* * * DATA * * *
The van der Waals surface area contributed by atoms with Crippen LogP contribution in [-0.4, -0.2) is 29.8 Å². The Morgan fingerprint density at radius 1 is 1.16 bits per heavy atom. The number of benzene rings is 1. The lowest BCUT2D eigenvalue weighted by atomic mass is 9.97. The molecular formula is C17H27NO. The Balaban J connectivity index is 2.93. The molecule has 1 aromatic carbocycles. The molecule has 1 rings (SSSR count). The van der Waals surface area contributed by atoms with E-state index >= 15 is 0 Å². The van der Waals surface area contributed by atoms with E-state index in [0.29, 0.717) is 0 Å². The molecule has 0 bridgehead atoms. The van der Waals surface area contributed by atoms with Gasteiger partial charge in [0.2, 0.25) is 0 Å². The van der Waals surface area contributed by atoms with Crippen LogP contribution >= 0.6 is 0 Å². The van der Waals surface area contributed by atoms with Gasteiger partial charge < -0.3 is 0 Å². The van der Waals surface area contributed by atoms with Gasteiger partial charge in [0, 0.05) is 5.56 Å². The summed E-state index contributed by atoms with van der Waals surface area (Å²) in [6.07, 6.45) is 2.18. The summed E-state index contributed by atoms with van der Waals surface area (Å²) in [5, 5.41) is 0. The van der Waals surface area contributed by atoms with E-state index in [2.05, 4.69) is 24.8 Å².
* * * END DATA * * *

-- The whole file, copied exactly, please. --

The van der Waals surface area contributed by atoms with Crippen LogP contribution in [-0.4, -0.2) is 29.8 Å². The Morgan fingerprint density at radius 1 is 1.16 bits per heavy atom. The number of benzene rings is 1. The lowest BCUT2D eigenvalue weighted by atomic mass is 9.97. The molecular formula is C17H27NO. The Balaban J connectivity index is 2.93. The molecule has 1 aromatic carbocycles. The molecule has 1 rings (SSSR count). The van der Waals surface area contributed by atoms with E-state index >= 15 is 0 Å². The van der Waals surface area contributed by atoms with E-state index in [0.29, 0.717) is 0 Å². The molecule has 0 bridgehead atoms. The van der Waals surface area contributed by atoms with Gasteiger partial charge in [0.2, 0.25) is 0 Å². The van der Waals surface area contributed by atoms with Crippen LogP contribution >= 0.6 is 0 Å². The van der Waals surface area contributed by atoms with Gasteiger partial charge < -0.3 is 0 Å². The van der Waals surface area contributed by atoms with Gasteiger partial charge in [0, 0.05) is 5.56 Å². The summed E-state index contributed by atoms with van der Waals surface area (Å²) in [6.07, 6.45) is 2.18. The summed E-state index contributed by atoms with van der Waals surface area (Å²) in [5, 5.41) is 0. The van der Waals surface area contributed by atoms with E-state index in [2.05, 4.69) is 24.8 Å².